Vyakarana (व्याकरण, vyākaraṇa) refers to Sanskrit grammar and represents one of the six additional sciences (vedanga) to be studied along with the Vedas. Vyakarana concerns itself with the rules of Sanskrit grammar and linguistic analysis in order to establish the correct context of words and sentences.
Languages of India and abroad
vācika (वाचिक).—a (S) Relating to speech, verbal, vocal, oral.
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vācika (वाचिक).—n (S) Account or word about, report, news, tidings.Source: DDSA: The Molesworth Marathi and English Dictionary
vācika (वाचिक).—a Relating to speech.Source: DDSA: The Aryabhusan school dictionary, Marathi-English
Marathi is an Indo-European language having over 70 million native speakers people in (predominantly) Maharashtra India. Marathi, like many other Indo-Aryan languages, evolved from early forms of Prakrit, which itself is a subset of Sanskrit, one of the most ancient languages of the world.
Vācika (वाचिक).—a. (-kā, kī f.) [वाचा कृतं वाच्-ठक् चस्य न कः (vācā kṛtaṃ vāc-ṭhak casya na kaḥ)]
1) Consisting of or expressed by words; वाचिकं पारुष्यम् (vācikaṃ pāruṣyam).
2) Oral, verbal, expressed by word of mouth.
-kaḥ A declamatory speech.
-kam 1 A message, an oral or verbal communication; वाचिकमप्यार्येण सिद्धार्थकाच्छ्रोतव्यमिति लिखितम् (vācikamapyāryeṇa siddhārthakācchrotavyamiti likhitam) Mu.5; निर्धारितेऽर्थे लेखेन खलूक्त्वा खलु वाचिकम् (nirdhārite'rthe lekhena khalūktvā khalu vācikam) Śi. 2.7; तव क्रीतसुतोऽस्मीति वाचिकेन व्यजिज्ञपत् (tava krītasuto'smīti vācikena vyajijñapat) Śiva B.31.32.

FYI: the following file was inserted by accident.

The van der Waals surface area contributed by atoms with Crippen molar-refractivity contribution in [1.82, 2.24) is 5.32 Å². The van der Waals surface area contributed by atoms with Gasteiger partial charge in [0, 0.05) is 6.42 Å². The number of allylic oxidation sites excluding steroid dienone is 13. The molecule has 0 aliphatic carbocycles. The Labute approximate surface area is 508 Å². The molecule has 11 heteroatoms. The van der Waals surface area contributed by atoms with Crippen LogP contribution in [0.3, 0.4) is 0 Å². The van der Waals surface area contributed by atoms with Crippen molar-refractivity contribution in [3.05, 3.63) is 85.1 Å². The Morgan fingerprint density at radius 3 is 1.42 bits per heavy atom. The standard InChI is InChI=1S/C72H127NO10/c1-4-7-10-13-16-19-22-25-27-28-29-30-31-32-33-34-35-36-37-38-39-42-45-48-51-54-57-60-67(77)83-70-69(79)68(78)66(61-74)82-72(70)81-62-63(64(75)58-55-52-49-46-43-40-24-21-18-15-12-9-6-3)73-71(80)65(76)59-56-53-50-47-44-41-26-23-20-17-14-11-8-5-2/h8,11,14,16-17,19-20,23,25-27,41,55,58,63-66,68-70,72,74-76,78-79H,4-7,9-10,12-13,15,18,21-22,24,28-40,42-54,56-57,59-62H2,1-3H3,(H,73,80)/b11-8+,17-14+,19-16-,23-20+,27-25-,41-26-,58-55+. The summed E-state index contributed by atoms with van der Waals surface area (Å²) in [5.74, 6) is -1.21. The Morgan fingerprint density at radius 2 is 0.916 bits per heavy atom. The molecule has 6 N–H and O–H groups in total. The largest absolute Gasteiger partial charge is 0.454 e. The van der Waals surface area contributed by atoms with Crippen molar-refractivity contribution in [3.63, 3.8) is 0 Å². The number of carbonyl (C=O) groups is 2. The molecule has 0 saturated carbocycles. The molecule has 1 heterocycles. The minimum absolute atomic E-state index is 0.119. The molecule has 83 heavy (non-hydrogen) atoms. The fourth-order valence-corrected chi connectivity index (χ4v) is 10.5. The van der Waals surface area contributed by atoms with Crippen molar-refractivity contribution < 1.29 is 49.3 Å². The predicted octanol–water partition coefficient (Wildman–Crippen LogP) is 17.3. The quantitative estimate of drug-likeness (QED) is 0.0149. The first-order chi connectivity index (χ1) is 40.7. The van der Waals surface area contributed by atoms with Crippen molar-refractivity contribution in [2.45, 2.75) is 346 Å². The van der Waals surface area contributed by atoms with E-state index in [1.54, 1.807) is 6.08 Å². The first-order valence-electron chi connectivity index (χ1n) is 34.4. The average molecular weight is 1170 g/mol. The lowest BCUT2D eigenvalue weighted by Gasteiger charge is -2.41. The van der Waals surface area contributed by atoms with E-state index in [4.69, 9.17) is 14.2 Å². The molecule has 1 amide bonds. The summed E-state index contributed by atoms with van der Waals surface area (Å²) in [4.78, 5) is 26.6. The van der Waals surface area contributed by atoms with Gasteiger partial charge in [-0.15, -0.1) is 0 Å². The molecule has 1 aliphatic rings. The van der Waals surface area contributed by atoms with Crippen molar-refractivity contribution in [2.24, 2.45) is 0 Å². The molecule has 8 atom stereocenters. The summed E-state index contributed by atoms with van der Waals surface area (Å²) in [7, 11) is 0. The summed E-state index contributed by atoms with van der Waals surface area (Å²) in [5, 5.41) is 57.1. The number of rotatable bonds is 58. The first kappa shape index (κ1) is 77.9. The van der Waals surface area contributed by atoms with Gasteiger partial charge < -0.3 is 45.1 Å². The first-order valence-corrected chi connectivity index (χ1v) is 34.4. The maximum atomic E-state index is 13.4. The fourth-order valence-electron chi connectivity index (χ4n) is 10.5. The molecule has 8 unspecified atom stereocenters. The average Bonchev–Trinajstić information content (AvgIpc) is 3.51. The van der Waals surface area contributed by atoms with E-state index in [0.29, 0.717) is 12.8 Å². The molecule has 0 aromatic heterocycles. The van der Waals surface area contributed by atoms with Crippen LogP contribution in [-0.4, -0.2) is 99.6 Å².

2) News, tidings, intelligence in general.Source: DDSA: The practical Sanskrit-English dictionary
Sanskrit, also spelled संस्कृतम् (saṃskṛtam), is an ancient language of India commonly seen as the grandmother of the Indo-European language family. Closely allied with Prakrit and Pali, Sanskrit is more exhaustive in both grammar and terms and has the most extensive collection of literature in the world, greatly surpassing its sister-languages Greek and Latin.
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Search found 10 books and stories containing Vacika, Vācika or Vācikā. You can also click to the full overview containing English textual excerpts. Below are direct links for the most relevant articles:
Maha Prajnaparamita Sastra (by Gelongma Karma Migme Chödrön)
Part 1 - Definition of generosity (dāna) < [Chapter XIX - The Characteristics of Generosity]
III. Wisdom, inseparable from concentration < [Part 2 - Surpassing the high concentrations of the Śrāvakas]
Bhūmi 7: the far-gone ground (dūraṃgamā / dūraṅgamā) < [Chapter XX - (2nd series): Setting out on the Mahāyāna]
Sri Bhakti-rasamrta-sindhu (by Śrīla Rūpa Gosvāmī)
Verse 2.1.342 < [Part 1 - Ecstatic Excitants (vibhāva)]
Verse 1.3.17 < [Part 3 - Devotional Service in Ecstasy (bhāva-bhakti)]
Buddha Desana (by Sayadaw U Pannadipa)
The Mirror of Gesture (abhinaya-darpana) (by Ananda Coomaraswamy)
Trishashti Shalaka Purusha Caritra (by Helen M. Johnson)
A History of Indian Philosophy Volume 1 (by Surendranath Dasgupta)